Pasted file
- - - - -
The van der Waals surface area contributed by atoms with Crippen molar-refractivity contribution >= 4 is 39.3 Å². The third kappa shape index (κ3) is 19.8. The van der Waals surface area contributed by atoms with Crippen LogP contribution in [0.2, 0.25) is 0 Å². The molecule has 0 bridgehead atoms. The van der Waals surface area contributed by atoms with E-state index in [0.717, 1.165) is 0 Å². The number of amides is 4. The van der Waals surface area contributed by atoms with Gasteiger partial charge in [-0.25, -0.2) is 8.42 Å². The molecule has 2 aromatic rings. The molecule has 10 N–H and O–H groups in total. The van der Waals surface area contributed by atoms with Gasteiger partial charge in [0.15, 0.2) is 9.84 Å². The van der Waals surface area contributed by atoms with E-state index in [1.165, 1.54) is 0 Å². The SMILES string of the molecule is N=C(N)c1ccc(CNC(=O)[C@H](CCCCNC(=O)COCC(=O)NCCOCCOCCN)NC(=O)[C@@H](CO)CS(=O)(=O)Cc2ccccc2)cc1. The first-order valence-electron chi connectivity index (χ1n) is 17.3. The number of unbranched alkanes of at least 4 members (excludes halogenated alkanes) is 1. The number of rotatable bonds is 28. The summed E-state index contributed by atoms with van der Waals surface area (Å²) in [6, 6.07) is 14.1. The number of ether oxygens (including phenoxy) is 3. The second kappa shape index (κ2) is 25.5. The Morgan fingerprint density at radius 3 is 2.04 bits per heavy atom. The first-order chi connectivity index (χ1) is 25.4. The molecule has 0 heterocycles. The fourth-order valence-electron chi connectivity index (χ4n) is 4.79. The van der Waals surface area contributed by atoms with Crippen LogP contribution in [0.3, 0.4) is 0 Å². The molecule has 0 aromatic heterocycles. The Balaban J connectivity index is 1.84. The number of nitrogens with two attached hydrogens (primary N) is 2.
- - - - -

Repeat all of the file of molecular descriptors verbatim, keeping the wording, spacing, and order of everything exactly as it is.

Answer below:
The van der Waals surface area contributed by atoms with Crippen molar-refractivity contribution >= 4 is 39.3 Å². The third kappa shape index (κ3) is 19.8. The van der Waals surface area contributed by atoms with Crippen LogP contribution in [0.2, 0.25) is 0 Å². The molecule has 0 bridgehead atoms. The van der Waals surface area contributed by atoms with E-state index in [0.717, 1.165) is 0 Å². The number of amides is 4. The van der Waals surface area contributed by atoms with Gasteiger partial charge in [-0.25, -0.2) is 8.42 Å². The molecule has 2 aromatic rings. The molecule has 10 N–H and O–H groups in total. The van der Waals surface area contributed by atoms with Gasteiger partial charge in [0.15, 0.2) is 9.84 Å². The van der Waals surface area contributed by atoms with E-state index in [1.165, 1.54) is 0 Å². The SMILES string of the molecule is N=C(N)c1ccc(CNC(=O)[C@H](CCCCNC(=O)COCC(=O)NCCOCCOCCN)NC(=O)[C@@H](CO)CS(=O)(=O)Cc2ccccc2)cc1. The first-order valence-electron chi connectivity index (χ1n) is 17.3. The number of unbranched alkanes of at least 4 members (excludes halogenated alkanes) is 1. The number of rotatable bonds is 28. The summed E-state index contributed by atoms with van der Waals surface area (Å²) in [6, 6.07) is 14.1. The number of ether oxygens (including phenoxy) is 3. The second kappa shape index (κ2) is 25.5. The Morgan fingerprint density at radius 3 is 2.04 bits per heavy atom. The first-order chi connectivity index (χ1) is 25.4. The molecule has 0 heterocycles. The fourth-order valence-electron chi connectivity index (χ4n) is 4.79. The van der Waals surface area contributed by atoms with Crippen LogP contribution in [0.3, 0.4) is 0 Å². The molecule has 0 aromatic heterocycles. The Balaban J connectivity index is 1.84. The number of nitrogens with two attached hydrogens (primary N) is 2.